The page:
• The Loch Raven incident was one of many strange occurrences reported in the 1940s through the 1960s. So 1958 was at the height of America’s obsession with UFOs. In the late ’40’s and early ’50’s, even mainstream news outlets would report sightings of “flying saucers,” says Pennsylvania State University history professor Greg Eghigian, who studies the history of UFOs. “There’s kind of an inexhaustible, unquenchable thirst many people have for thinking about things they consider to be mysterious or paranormal,” Eghigian said. “That speaks to a thing I think is almost virtually universal in people: wanting to understand and think the universe is actually a lot bigger than most of us can comprehend.”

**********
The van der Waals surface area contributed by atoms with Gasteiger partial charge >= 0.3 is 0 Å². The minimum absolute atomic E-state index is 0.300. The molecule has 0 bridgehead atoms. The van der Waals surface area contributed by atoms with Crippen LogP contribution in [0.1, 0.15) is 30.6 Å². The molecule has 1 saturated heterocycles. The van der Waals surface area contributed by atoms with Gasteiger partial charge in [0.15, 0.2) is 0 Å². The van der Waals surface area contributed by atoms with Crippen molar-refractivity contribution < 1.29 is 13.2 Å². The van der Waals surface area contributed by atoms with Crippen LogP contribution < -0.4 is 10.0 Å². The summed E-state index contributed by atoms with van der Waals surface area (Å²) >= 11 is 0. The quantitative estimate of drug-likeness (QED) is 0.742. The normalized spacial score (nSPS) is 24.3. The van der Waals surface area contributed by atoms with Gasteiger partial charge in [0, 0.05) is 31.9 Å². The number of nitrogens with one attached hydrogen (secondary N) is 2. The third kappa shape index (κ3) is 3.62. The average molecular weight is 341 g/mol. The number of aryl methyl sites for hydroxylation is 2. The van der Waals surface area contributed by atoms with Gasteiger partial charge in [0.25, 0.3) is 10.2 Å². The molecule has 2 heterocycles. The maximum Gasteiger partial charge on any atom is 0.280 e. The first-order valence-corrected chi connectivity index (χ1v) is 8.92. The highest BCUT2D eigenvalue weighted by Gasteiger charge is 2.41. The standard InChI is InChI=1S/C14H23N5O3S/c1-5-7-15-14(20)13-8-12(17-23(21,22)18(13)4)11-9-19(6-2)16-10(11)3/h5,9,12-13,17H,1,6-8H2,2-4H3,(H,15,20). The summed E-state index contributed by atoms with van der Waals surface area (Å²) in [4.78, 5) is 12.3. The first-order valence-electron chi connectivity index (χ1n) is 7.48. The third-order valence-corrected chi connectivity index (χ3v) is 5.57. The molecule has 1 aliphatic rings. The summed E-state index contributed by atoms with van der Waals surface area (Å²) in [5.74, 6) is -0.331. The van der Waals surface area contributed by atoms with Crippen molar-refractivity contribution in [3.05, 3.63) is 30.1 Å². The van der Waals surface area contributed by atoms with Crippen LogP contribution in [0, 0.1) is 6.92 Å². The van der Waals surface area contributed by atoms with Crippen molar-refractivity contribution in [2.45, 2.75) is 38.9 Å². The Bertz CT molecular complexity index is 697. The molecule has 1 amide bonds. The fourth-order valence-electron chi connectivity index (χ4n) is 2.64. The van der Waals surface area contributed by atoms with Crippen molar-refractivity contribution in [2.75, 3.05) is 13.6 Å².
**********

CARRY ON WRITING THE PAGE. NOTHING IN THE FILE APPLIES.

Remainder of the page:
Around midnight on Oct. 26, 1958, Alvin Cohen and Phillip Small were taking a drive by Loch Raven Reservoir in Towson when they said a great, iridescent, egg-shaped object appeared above a bridge.

The young men inched closer and the car stopped dead — no headlights, no engine, no ignition, as if the entire electrical system had given out.

“There was no place to run,” Small, then 27, told an Air Force investigator less than two weeks later, according to an interview transcript in a declassified report of the incident. “We probably would’ve if we could’ve but we were terrified at what we saw.”

Cohen, then 24, told investigators the men hid behind the car and watched the object hover. There was a flash of light and noise and heat — and then, Cohen said, it rose into the sky and disappeared.

Oct. 26 this year will mark 60 years since Cohen and Small reported seeing the mysterious object above the reservoir, at the height of the American obsession with unidentified flying objects, or UFOs.